From big lumber to big lifts
When Mike Turnbull was offered the opportunity to join the Crane Rental Association of Canada’s executive board as treasurer and secretary last year, he was more than happy to take on those roles.
J.D. Irving, Limited’s director of business development became interested in the work of the association after attending his first CRAC conference in Montreal a few years ago.
“That’s how I really got exposure to the association ” Turnbull says. “I went to the AGM in Montreal and got to meet some of the members and get exposed to other industry players. From there I was asked to be an [Eastern Canadian] representative on the board, so I accepted the offer and became secretary and treasurer of the board last year.”
Accepting a new challenge is nothing new to Turnbull. Over the span of his career at JD Irving, Turnbull has always been eager to accept new roles and challenges within the company he started with after graduating Dalhousie University with a degree in mechanical engineering.
“I started with JD Irving in 1995 in the sawmill division in Weymouth, Nova Scotia as a mechanical engineer,” Turnbull says, adding that he spent his first 10 years with the company in its sawmill and woodlands division before accepting an offer to become the manager overseeing the woodlands and sawmills mobile equipment division.
“That’s where I got my interest in mobile equipment... There are lots of career opportunities [at JD Irving] to be able to move between business units.”
After overseeing Irving Equipment for about two years, Turnbull was presented another career opportunity to become director of business development for multiple J.D. Irving companies. Between these two positions, he has come to learn a great deal about the crane business.
One aspect of the crane industry that Turnbull has a special appreciation for is that no matter what someone’s position is within the heavy lifting sector, there is a certain sense of pride in completing projects that is felt by nearly everyone.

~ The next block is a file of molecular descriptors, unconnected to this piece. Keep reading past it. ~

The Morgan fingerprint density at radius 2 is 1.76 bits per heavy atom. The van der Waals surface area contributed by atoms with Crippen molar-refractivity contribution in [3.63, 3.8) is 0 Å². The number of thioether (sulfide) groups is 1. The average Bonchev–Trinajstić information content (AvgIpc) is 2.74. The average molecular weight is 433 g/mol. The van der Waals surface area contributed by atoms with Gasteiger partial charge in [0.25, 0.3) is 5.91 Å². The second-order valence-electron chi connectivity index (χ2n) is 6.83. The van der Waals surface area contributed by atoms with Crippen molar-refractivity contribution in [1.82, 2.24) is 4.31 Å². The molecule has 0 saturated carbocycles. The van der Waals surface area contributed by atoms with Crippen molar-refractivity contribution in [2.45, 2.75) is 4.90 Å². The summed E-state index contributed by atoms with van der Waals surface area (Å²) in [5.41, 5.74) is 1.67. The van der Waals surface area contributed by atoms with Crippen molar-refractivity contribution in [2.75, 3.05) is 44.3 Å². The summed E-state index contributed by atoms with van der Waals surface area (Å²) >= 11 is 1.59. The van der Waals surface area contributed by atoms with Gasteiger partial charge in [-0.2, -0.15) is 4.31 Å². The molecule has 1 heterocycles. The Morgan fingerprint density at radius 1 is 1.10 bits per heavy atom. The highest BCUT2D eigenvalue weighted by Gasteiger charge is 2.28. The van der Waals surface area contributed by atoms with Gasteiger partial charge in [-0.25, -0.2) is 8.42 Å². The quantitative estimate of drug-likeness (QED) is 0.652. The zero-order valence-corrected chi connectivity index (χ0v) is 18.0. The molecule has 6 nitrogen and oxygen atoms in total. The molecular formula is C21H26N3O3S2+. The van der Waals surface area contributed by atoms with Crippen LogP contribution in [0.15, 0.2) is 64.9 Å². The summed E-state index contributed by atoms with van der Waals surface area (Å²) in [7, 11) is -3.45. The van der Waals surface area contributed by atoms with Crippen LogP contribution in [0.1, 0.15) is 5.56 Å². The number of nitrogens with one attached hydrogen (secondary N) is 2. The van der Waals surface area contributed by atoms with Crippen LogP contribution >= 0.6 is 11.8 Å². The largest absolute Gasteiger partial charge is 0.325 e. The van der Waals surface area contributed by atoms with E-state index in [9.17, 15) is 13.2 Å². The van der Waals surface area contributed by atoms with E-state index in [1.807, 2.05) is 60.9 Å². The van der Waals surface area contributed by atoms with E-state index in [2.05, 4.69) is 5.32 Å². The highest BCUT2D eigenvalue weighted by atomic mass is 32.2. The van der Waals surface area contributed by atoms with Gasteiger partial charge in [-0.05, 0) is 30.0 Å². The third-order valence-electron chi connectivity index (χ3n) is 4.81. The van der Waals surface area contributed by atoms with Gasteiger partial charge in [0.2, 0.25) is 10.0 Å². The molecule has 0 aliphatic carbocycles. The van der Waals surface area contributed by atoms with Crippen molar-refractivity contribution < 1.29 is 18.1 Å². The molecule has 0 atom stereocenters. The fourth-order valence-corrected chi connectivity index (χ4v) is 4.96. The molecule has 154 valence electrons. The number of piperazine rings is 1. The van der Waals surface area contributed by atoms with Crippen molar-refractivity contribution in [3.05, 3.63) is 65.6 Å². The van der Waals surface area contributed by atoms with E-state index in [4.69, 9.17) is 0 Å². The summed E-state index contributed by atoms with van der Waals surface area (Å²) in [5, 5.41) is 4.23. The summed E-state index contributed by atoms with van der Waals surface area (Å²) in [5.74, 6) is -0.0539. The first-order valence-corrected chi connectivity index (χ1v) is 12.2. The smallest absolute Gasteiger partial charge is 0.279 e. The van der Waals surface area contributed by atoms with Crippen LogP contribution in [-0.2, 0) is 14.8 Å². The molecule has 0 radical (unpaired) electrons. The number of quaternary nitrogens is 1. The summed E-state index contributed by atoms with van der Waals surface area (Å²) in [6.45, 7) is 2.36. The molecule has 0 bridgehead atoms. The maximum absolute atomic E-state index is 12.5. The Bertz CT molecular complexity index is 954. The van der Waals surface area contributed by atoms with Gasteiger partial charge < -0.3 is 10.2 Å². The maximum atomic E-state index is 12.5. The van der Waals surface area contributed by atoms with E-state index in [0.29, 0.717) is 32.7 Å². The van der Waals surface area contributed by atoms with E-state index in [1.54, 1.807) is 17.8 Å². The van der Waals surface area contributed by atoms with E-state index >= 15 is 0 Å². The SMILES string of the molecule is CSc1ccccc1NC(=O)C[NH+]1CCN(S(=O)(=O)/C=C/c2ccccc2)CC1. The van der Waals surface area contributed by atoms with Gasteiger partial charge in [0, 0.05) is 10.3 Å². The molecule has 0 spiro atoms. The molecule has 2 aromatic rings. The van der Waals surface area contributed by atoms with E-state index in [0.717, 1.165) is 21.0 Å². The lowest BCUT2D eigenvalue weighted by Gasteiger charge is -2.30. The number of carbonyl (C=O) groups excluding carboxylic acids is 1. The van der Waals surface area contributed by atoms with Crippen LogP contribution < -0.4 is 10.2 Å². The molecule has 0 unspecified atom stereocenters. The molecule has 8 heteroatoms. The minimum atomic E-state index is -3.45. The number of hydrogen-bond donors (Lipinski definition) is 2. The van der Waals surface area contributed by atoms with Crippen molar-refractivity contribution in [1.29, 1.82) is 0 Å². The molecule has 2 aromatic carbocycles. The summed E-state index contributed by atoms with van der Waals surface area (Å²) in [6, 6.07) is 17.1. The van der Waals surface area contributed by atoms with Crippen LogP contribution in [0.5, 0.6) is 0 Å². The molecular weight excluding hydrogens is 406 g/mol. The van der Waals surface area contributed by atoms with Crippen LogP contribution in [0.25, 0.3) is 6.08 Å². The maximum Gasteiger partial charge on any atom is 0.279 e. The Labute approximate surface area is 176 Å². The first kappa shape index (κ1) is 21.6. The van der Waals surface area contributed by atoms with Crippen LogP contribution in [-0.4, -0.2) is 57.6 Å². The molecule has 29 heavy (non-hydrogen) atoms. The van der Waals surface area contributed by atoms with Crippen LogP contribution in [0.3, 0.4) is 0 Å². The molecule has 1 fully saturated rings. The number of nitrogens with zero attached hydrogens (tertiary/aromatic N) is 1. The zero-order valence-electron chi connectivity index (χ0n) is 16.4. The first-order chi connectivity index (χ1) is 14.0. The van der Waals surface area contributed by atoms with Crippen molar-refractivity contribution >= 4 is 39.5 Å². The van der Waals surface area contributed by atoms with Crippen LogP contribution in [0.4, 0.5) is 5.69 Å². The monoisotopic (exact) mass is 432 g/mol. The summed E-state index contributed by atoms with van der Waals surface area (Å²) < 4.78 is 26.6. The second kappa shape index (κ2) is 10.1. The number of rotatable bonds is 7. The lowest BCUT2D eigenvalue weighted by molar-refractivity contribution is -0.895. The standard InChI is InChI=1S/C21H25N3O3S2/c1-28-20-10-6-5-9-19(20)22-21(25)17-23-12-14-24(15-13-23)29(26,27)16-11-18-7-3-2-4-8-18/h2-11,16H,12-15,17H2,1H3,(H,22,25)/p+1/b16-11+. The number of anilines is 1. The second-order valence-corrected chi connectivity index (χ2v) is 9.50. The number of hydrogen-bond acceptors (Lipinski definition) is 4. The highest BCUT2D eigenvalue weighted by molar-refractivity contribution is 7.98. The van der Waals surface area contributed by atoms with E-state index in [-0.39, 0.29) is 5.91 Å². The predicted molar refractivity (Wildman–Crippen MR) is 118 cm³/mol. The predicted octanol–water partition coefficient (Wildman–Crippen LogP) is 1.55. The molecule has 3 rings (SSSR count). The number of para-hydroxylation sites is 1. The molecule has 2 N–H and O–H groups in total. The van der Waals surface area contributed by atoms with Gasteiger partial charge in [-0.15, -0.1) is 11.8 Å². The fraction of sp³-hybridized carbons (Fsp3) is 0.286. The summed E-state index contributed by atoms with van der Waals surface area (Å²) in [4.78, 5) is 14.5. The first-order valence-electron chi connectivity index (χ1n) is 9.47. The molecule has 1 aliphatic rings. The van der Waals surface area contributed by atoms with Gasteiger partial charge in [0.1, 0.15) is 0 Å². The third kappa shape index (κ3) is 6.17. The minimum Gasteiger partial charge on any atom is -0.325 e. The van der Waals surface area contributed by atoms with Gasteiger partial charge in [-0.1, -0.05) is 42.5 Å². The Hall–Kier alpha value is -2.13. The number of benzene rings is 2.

“Whether it’s the operators or crane supervisors or other peers within the industry, they all carry themselves with a sense of pride about what they do,” he says, adding that the sense of pride within the industry really hit home for him while driving by a project site with clients who had proudly pointed out a job they had worked on 10 years ago. “You really see that dedication… that sense of pride. It didn’t get me into the industry, but I quickly saw that when I got into the industry.”
One of the more interesting projects that Turnbull had the opportunity to be a part of was a contract awarded to Irving Equipment by The History Channel to help people dig for treasure at Oak Island, N.S. on Season 4 and Season 5 of The Curse of Oak Island.
“It was a key project that was quite something to be part of – an exciting project,” he says.
Another project that Turnbull is proud to be a part of is a partnership between Irving Equipment and Fagioli Canada at the Halifax Shipyard, where his company was contracted to move major sections of the Royal Canadian Navy’s first Arctic and Offshore Patrol Ships (AOPS) from the Assembly Hall to dockside for future outfitting on the Halifax waterfront.
As a member of the CRAC executive board, Turnbull wants to make sure that members see value in the services provided by the association; whether that is through working with CRAC staff and other industry members; or through advocacy work with government or industry partners, working together to drive the industry forward.
Turnbull also wants to continue the trend in bringing more educational sessions to the CRAC annual general meetings, acknowledging the need to provide maximum value for members willing to take time out of their busy schedules to attend the popular event.
“The CRAC AGM is a key networking event for industry players,” Turnbull says. “The CRAC is a key aspect of the crane industry.”
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